3.39 $η = LHV H 2 output LHV fuel input$

Figure 3.8   ATR of methanol, heat of reaction vs. O2/C. (From Dorr, J.L., Methanol autothermal reformation: Oxygen-to-carbon ratio and reaction progression, Master thesis, University of California, Davis, CA, 2004.)

Figure 3.9   ATR of methanol, efficiency vs. O2/C. (From Dorr, J.L., Methanol autothermal reformation: Oxygen-to-carbon ratio and reaction progression, Master thesis, University of California, Davis, CA, 2004.)

Further evaluation of this simple model reveals that the peak efficiency of ATR of methanol occurs at the thermoneutral point, as seen in Figure 3.9. The peak efficiency of ATR of methanol at the thermoneutral point x o = 0.230 is 96.3%, which is one of the highest theoretical efficiencies of ATR of various hydrocarbon fuels [80]. Therefore, it seems most desirable to operate as close to the thermoneutral point as possible if efficiency is a priority.

It is important to note that below the thermoneutral point (x < x o), the reaction is endothermic and thus requires a heat input. This heat input is assumed to be provided by combusting additional fuel. Also, the amount of energy required to heat the reactants is not included in this efficiency. The amount of excess water in the reaction does play a great role in the amount of heat required to increase the temperature of the reactants. It is also possible to utilize waste heat from the fuel cell, which would effectively increase the efficiency at lower O2/C ratios, moving the balance toward an SR reaction.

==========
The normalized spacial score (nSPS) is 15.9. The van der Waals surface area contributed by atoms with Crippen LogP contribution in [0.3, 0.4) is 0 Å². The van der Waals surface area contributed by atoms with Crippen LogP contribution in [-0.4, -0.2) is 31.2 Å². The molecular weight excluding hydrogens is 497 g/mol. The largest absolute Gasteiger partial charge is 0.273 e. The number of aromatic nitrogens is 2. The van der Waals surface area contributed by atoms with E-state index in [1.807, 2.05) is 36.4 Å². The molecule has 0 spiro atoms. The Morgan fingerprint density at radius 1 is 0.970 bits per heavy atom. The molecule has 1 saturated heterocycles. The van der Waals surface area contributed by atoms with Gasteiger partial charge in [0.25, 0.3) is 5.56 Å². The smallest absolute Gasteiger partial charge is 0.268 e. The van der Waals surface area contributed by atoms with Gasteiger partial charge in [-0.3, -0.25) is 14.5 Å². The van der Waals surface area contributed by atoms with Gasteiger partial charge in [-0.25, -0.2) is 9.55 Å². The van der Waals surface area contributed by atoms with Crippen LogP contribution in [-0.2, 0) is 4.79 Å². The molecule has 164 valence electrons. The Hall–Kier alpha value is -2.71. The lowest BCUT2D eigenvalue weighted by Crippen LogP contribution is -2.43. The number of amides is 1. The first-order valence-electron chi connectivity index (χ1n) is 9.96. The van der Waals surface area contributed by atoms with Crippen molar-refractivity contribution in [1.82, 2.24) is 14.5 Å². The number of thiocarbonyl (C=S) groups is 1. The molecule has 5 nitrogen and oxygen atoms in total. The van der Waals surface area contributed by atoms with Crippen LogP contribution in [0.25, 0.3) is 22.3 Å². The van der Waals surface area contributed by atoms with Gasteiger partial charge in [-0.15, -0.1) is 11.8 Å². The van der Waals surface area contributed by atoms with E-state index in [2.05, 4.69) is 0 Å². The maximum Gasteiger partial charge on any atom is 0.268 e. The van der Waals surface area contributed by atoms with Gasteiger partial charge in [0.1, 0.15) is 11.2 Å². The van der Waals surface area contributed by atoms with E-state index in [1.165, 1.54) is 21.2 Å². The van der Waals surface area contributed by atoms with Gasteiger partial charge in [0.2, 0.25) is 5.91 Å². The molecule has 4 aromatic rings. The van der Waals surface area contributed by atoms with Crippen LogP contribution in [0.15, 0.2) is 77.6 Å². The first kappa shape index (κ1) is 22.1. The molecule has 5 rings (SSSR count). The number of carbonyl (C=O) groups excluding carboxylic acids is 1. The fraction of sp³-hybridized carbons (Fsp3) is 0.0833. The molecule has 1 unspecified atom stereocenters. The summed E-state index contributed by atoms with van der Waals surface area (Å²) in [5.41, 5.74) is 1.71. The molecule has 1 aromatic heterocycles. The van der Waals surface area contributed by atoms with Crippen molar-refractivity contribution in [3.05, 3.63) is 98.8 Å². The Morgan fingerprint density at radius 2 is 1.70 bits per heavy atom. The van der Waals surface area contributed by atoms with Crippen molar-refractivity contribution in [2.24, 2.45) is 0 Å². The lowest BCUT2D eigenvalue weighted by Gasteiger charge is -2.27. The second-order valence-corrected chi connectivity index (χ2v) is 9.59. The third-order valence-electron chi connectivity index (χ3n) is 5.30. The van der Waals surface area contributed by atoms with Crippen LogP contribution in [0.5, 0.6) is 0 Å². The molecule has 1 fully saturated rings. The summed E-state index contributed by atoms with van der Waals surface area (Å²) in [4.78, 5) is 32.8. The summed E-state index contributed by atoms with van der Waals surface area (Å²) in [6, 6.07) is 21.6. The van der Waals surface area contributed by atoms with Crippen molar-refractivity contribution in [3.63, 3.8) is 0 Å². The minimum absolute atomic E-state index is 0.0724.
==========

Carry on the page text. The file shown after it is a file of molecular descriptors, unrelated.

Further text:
To maximize the overall benefit of hydrogen, renewable energy sources are desired as feedstock. Methanol, although not currently derived from renewable sources but from natural gas, has the potential to be sourced from renewables. Methanol is an attractive choice for many reasons including the basis of carbon-to-hydrogen ratio, fuel processor start-up and operation energies, availability of biorenewable sources, and overall system complexity [62,8285]. It has been considered as one of the possible feedstocks for hydrogen fuel cells as it can be stored and transported in a liquid form using the existing energy infrastructure and technology with only slight modification [4,9]. Indeed presently, some methanol refueling stations exist for supplying racing fuel across the United States. Methanol can be reformed at relatively low temperatures as compared to other fuels, and the reaction mechanism for carbon formation is less active, which helps to prolong catalyst operation life. An extensive review of methanol SR was done by Palo et al [86]. Ethanol is another promising fuel candidate based on its potential to be carbon neutral [8790]. Although much debate surrounds the actual carbon neutrality of the fuel, ethanol can be produced through the fermentation of biomass or organic waste materials from agroindustries, forestry residue, and municipal solid waste. Bioethanol is recognized by the automobile industries as an alternative fuel with near-established infrastructure. Hydrogen from ethanol is likewise considered potentially beneficial.

#### 3.12  Limiting Mechanisms in the Reformation Processes